These signals become triggers, which in turn, prompts your organization to send content to reach various stages of the buyer’s cycle. Regardless of your level of sophistication, creating content without an understanding of your audience is like shooting fish in a barrel. Content marketing is a comprehensive marketing strategy that uses strategic creation and distribution of relevant and valuable content to attract an audience with the goal of driving more business.

Targeted content marketing is one of the foundations of any SEO strategy—as one cannot exist without the other. For example, SEO keyword research doesn’t mean much if you don’t use keywords wisely across your content development efforts. Ultimately, the goal of any content strategy should be to create web pages and content that search engines and users can find and understand. By incorporating targeted content syndication into your strategy, you further ensure that the right eyes are receiving the right content.

3) Improve segmentation with conversion rate optimization

Data can help your insurance company deliver customized content to prospects. But it can also help improve the efficiency of your ad campaigns, content offerings, messaging, and product launches. As we’ve mentioned before, big data can help product teams establish a baseline for iteration and improvement. Similarly, conversion rate optimization (CRO) can help you refine ideas for engaging customers and creating offers and other assets around their actions.

CRO is designed to make the most of your digital investments by creating value from your current website traffic. It also straddles the lines between marketing, product, and design. The overarching goal of any marketing strategy is to convert leads to paying customers across different channels, right? Because CRO involves testing copy and design elements on your website to improve the user experience, you could argue that it’s a function of UX or design. And because product is concerned with anything that affects the purchasing funnel, you could make a case for CRO as a function of product marketing.

Rather than split hairs, however, let’s just say that optimization and testing are cross-functional techniques that any modern insurance marketing team needs. And, like other functions discussed in this blog, its success largely depends on your organization’s ability to collect and analyze data—and implement effective marketing strategies based around these insights.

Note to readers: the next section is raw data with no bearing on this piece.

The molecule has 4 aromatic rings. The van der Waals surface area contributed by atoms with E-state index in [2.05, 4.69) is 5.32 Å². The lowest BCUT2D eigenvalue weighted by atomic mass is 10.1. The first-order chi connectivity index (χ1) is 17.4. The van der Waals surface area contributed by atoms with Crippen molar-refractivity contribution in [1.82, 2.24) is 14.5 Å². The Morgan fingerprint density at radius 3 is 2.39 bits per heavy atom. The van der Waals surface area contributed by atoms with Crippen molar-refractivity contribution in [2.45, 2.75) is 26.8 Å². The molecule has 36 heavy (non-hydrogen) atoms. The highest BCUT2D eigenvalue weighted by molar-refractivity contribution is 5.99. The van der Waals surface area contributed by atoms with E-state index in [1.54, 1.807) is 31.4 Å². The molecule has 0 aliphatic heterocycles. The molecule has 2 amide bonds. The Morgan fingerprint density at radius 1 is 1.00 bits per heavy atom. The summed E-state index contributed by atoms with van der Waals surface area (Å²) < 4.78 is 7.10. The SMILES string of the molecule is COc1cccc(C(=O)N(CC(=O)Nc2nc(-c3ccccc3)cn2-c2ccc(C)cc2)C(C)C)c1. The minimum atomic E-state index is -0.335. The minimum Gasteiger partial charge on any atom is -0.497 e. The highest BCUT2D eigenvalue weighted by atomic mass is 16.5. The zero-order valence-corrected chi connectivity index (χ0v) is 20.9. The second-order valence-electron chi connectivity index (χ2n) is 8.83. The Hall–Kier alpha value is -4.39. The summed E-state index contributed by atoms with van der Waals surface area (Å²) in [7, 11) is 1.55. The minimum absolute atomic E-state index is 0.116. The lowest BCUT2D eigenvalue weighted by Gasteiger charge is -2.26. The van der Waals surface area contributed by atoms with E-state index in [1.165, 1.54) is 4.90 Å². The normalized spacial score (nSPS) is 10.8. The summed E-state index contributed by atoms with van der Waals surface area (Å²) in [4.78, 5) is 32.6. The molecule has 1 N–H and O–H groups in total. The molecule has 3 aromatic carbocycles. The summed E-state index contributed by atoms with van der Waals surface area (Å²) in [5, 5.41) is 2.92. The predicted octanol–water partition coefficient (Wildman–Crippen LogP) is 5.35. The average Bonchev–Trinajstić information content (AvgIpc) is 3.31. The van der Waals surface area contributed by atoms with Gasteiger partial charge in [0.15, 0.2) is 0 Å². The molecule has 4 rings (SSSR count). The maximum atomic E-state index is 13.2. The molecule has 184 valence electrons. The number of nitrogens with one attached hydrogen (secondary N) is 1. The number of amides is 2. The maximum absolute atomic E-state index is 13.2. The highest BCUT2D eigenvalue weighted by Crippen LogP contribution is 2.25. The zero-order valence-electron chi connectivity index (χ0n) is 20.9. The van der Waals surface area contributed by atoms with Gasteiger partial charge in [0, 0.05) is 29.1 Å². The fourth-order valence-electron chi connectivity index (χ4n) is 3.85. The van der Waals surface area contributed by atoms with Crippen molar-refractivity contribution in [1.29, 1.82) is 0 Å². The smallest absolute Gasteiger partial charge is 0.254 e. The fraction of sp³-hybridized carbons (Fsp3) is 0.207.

Delivering optimized digital marketing insurance services.

Jumping back to the McKinsey & Company blog, you may notice that we’ve yet to discuss the distribution stage. According to the article, distribution systems refer to the tools or technologies that deliver your ads or content to end users (such as ad server or content management systems). While most insurance agencies likely have a preferred marketing stack to deliver marketing material, it’s important that your technology has an integrated feedback loop that enables your team to track customer responses, engagement, and conversion data.

Ultimately, data-driven marketing in the insurance industry is based on your ability to track your customer’s needs, interests, and behaviors—and provide customized insurance packages around these data points. And if your marketing efforts are disconnected, it makes it that much harder to provide the personalized DTC experiences that your customers have come to expect.

At Workshop Digital, everything we do is driven by data. We create digital marketing solutions driven by custom analytics and set up tracking to ensure you’re measuring important interactions. But we also provide human-driven, customized reporting to ensure you’re able to make sense of everything. Need help interpreting your data collection strategies? Contact us today to talk about all things digital.

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Trenton Reed